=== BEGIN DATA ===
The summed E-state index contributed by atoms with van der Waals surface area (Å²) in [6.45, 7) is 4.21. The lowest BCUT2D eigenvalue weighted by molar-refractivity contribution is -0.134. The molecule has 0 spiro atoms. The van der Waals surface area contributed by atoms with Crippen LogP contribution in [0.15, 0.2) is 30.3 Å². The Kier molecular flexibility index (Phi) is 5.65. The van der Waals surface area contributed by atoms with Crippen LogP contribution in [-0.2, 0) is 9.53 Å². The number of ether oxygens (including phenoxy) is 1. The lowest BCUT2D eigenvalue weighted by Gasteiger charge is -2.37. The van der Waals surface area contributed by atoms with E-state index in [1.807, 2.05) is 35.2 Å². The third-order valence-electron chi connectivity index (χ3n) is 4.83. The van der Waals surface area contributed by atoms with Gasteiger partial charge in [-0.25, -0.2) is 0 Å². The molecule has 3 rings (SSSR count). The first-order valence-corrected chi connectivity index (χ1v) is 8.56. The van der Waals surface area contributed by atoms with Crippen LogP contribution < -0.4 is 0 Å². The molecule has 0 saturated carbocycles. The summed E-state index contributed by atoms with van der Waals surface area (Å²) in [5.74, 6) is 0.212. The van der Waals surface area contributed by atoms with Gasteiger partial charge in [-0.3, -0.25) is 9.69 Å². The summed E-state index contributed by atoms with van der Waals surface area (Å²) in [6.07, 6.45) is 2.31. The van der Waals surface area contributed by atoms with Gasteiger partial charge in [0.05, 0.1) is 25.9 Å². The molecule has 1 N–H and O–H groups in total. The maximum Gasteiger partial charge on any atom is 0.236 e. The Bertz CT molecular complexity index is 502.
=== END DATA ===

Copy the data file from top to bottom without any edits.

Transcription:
The summed E-state index contributed by atoms with van der Waals surface area (Å²) in [6.45, 7) is 4.21. The lowest BCUT2D eigenvalue weighted by molar-refractivity contribution is -0.134. The molecule has 0 spiro atoms. The van der Waals surface area contributed by atoms with Crippen LogP contribution in [0.15, 0.2) is 30.3 Å². The Kier molecular flexibility index (Phi) is 5.65. The van der Waals surface area contributed by atoms with Crippen LogP contribution in [-0.2, 0) is 9.53 Å². The number of ether oxygens (including phenoxy) is 1. The lowest BCUT2D eigenvalue weighted by Gasteiger charge is -2.37. The van der Waals surface area contributed by atoms with E-state index in [1.807, 2.05) is 35.2 Å². The third-order valence-electron chi connectivity index (χ3n) is 4.83. The van der Waals surface area contributed by atoms with Gasteiger partial charge in [-0.25, -0.2) is 0 Å². The molecule has 3 rings (SSSR count). The first-order valence-corrected chi connectivity index (χ1v) is 8.56. The van der Waals surface area contributed by atoms with Crippen LogP contribution < -0.4 is 0 Å². The molecule has 0 saturated carbocycles. The summed E-state index contributed by atoms with van der Waals surface area (Å²) in [5.74, 6) is 0.212. The van der Waals surface area contributed by atoms with Gasteiger partial charge in [-0.3, -0.25) is 9.69 Å². The summed E-state index contributed by atoms with van der Waals surface area (Å²) in [6.07, 6.45) is 2.31. The van der Waals surface area contributed by atoms with Gasteiger partial charge in [0.05, 0.1) is 25.9 Å². The molecule has 1 N–H and O–H groups in total. The maximum Gasteiger partial charge on any atom is 0.236 e. The Bertz CT molecular complexity index is 502.